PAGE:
Rural and Community Matters Newsletter Summer 2019 EM

 Office of Health Care Access, Section of Rural and Community Health Systems, 
Division of Public Health, Alaska Department of Health and Social Services

Rural and Community Matters

Quarterly - Summer 2019

Mission: Improve the health of Alaskans by addressing health system issues

Vision: Vibrant health system in Alaska


  • Community health improvement
  • Identify needs to promote healthcare system solutions
  • Quality improvement

What We Do: The Office of Healthcare Access coordinates programs that strengthen health care access with a focus on rural areas and underserved populations. We also conduct statewide health planning to help sustain organized and efficient health care delivery in Alaska.




Welcome to the Summer issue of the Rural and Community Matters

quarterly newsletter! Our goal is to share information

with health providers and communities.


SHARP-3: Alaska’s New Health Workforce Support-for-Service Option Addresses Alaska’s shortage of health care workers

The SHARP program has been improving the recruitment, retention and distribution of health professionals for Alaska since it was established in 2009. It is a public-private partnership between the Department of Health and Social Service and Healthcare Facilities (hospitals and clinics) administered by the Office of Health Care Access.

The SHARP program currently has two components, SHARP-1 and SHARP-2. SHARP-1 utilizes federal support and continues unchanged. SHARP-2 which utilized state funds will sunset June 30, 2019. The Alaska 2019 legislature unanimously passed Senate Bill 93 in both the Senate and House which is based on SHARP program’s Advisory Council’s proposal to add a third program component, SHARP-3 that consists of:

(1) expanded loan repayment, (2) partnership funding, and (3) a standard administrative fee. The strategy is to expand practitioner and site eligibilities beyond the strictures of SHARP-1 and SHARP-2, and thereby increase the number and variety of health professionals who participate.  

SB-93 establishes a new workforce enhancement program, SHARP 3 to address Alaska’s shortage of health care workers. Through SHARP-3, healthcare professionals agree to work for health employers in exchange for repayment of student loans or other incentives. The purpose is improve healthcare access by increasing the recruitment and retention of practitioners. Employers fund the program without the need for any general state funds. SB-93 is on its way to the governor’s desk for signature, and is destined to have positive impacts on the health and well-being of Alaskans.

The three main elements of SHARP 3 are:

Element-1: Expanded Loan Repayment: SHARP-3 expands loan repayment eligibility to include (a) new practice settings (e.g. long-term care), (b) new occupations (e.g. hospitalists, facility leaders, specialists, allied health), (c) new employers (e.g., Banner, Providence), (d) new locations (e.g. beyond federally specified locations), and (e) new roles (e.g., healthcare faculty, health administrators). All candidates will be (a) selected by their employer, (b) apply through the regular SHARP process, (c) be formally recommended by Council, (d) sign SHARP’s standard service contract, and (e) fulfill quarterly requirements.

Element-2: Partnership Funding: Funding for loan repayment will be derived from two sources: (a) the employer, and (b) an associated contributor (e.g. 75 and 25 percent respectively). The later will be another entity such as a private foundation, trade association, government entity, community foundation, advocacy group, hospital foundation, university, or other. This will not require any funds from either federal HRSA or State General Fund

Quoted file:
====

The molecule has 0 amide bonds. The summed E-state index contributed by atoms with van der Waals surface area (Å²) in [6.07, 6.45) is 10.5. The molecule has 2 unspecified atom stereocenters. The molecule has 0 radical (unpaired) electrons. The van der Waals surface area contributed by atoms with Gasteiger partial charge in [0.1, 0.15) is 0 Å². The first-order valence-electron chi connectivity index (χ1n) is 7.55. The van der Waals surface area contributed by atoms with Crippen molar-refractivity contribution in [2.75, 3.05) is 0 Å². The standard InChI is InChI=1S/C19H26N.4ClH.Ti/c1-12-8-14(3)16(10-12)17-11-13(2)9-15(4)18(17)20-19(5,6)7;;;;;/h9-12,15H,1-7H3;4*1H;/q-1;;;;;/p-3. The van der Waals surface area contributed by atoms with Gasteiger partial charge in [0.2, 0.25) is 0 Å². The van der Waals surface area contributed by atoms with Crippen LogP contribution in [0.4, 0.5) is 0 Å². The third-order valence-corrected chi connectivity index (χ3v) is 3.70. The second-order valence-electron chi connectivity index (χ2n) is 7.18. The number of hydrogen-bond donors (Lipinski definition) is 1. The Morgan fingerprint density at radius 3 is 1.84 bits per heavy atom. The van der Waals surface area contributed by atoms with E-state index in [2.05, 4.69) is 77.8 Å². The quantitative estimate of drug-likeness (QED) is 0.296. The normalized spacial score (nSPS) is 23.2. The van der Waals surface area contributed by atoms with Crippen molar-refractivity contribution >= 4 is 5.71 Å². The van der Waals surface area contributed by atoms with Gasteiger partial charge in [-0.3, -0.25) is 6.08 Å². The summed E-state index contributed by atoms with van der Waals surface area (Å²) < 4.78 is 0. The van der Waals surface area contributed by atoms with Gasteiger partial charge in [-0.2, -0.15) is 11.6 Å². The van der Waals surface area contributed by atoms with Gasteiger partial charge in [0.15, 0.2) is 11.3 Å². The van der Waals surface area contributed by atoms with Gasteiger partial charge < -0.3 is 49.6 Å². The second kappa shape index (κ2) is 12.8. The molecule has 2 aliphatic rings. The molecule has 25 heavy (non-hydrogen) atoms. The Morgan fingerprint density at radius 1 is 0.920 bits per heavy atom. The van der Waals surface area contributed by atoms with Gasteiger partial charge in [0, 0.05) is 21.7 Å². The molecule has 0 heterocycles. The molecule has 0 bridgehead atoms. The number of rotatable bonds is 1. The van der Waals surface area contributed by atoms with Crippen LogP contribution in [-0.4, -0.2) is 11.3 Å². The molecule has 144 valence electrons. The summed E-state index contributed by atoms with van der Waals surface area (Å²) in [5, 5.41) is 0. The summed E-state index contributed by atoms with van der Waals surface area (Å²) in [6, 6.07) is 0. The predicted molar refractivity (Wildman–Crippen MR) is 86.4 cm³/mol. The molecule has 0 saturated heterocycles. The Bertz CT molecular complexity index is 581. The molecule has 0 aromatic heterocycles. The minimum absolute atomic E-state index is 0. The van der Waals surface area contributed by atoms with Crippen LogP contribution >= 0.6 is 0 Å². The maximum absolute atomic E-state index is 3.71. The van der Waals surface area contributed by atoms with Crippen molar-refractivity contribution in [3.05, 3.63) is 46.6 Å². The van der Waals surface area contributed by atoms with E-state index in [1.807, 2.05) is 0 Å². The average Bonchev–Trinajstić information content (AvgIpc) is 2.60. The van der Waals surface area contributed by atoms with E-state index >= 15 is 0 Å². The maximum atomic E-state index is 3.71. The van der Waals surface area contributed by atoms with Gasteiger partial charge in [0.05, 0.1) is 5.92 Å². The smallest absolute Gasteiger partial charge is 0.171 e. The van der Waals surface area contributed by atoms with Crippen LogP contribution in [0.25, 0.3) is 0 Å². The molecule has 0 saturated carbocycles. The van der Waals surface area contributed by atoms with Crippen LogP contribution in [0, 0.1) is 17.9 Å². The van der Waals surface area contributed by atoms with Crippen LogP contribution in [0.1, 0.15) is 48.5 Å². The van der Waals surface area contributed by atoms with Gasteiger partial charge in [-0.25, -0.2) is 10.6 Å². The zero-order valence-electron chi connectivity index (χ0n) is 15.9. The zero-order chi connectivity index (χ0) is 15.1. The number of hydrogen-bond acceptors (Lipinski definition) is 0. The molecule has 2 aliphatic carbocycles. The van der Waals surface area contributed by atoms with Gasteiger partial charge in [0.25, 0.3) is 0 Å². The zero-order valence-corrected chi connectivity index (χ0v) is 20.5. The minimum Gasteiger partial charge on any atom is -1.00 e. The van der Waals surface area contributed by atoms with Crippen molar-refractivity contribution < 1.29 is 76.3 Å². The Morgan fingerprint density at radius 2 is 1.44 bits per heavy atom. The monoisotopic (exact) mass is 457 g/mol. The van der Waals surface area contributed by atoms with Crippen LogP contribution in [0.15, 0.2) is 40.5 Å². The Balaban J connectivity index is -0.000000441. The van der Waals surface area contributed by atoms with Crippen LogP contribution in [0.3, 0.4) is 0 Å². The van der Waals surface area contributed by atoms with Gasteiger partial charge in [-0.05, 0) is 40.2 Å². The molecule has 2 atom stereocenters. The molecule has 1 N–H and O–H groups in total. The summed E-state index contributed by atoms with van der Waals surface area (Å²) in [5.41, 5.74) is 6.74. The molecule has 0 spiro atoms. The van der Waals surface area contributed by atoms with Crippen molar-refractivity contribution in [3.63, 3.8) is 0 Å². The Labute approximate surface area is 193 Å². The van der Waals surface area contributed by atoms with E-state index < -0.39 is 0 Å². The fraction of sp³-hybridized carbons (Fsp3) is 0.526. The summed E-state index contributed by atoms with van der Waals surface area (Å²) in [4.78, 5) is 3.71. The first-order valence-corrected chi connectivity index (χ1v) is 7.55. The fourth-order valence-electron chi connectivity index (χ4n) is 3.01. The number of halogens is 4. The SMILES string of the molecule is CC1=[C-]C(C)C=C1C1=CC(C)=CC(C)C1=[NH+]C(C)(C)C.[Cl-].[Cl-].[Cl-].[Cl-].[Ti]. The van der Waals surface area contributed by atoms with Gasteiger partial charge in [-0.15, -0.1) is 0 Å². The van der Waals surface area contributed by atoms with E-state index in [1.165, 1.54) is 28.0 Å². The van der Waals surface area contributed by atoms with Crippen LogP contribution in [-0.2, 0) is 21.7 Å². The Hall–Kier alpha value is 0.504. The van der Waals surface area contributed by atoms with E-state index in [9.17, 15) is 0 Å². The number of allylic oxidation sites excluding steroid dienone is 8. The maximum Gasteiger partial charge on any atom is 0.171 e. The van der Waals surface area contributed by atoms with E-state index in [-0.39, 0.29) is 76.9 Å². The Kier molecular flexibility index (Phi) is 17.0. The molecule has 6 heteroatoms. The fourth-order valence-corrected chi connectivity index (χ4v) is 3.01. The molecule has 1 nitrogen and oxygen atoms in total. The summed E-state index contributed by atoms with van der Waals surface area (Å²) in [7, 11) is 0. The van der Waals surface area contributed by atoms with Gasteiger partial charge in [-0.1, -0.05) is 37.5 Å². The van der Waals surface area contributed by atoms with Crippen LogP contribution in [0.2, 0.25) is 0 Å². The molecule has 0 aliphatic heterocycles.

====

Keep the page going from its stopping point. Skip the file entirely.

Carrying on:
Element-3: Administration Fee: New ways to address program administration cost will be further explored. The reason is that new revenues for program administration are needed since traditional public sources are under increasing pressure. SHARP has grown substantially, and that growth is expected to continue.

For more information on all the SHARP programs contact Robert Sewell, Ph.D. Program Manager

Phone: 907-465-4065, email:

Highlights from Health Newsletters

Rural Health Information Hub introduces the new Rural Telehealth Toolkit

The Rural Health Information Hub launched their new Rural Telehealth Toolkit on June 5th with a Webinar highlighting Alaska's Rural Veterans Telehealth delivered Biofeedback Program as one of two program examples of innovative rural telehealth programs.

The new Telehealth Toolkit compiles evidence-based and promising models and resources to support organizations in identifying and implementing telehealth programs to address common challenges experienced in rural communities across the United States.

The Alaska program's PowerPoint presentation on the rural Telehealth Toolkit webinar page provides a detailed overview of the program approach, challenges, design, outcomes and lessons learned. It is also described in the  Module 2: Program Models to address common rural community health challenges  and Module 3: Program Clearinghouse an example of evidence-based and promising telehealth programs that have been implemented in rural communities.  

The Rural Telehealth Toolkit consists of 7 modules
Module 1: Introduction to Rural Telehealth
Module 2: Evidence-Based and Promising Models for Telehealth Programs
Module 3: Program Clearinghouse
Module 4: Implementation Strategies for Rural Community Telehealth Programs
Module 5: Evaluation Considerations for Telehealth Programs
Module 6: Sustainability of Rural Telehealth Programs
Module 7: Dissemination of Rural Telehealth Programs

Rural Health Hub relevant telehealth links:

ECHO 2019 ACT introduced 5.22.19 for program expansion: Schatz, Kaine, Murkowski Introduce Bipartisan Legislation To Invest In Telehealth, Expand Health Care To Rural Areas s

Components of the Office of Healthcare Access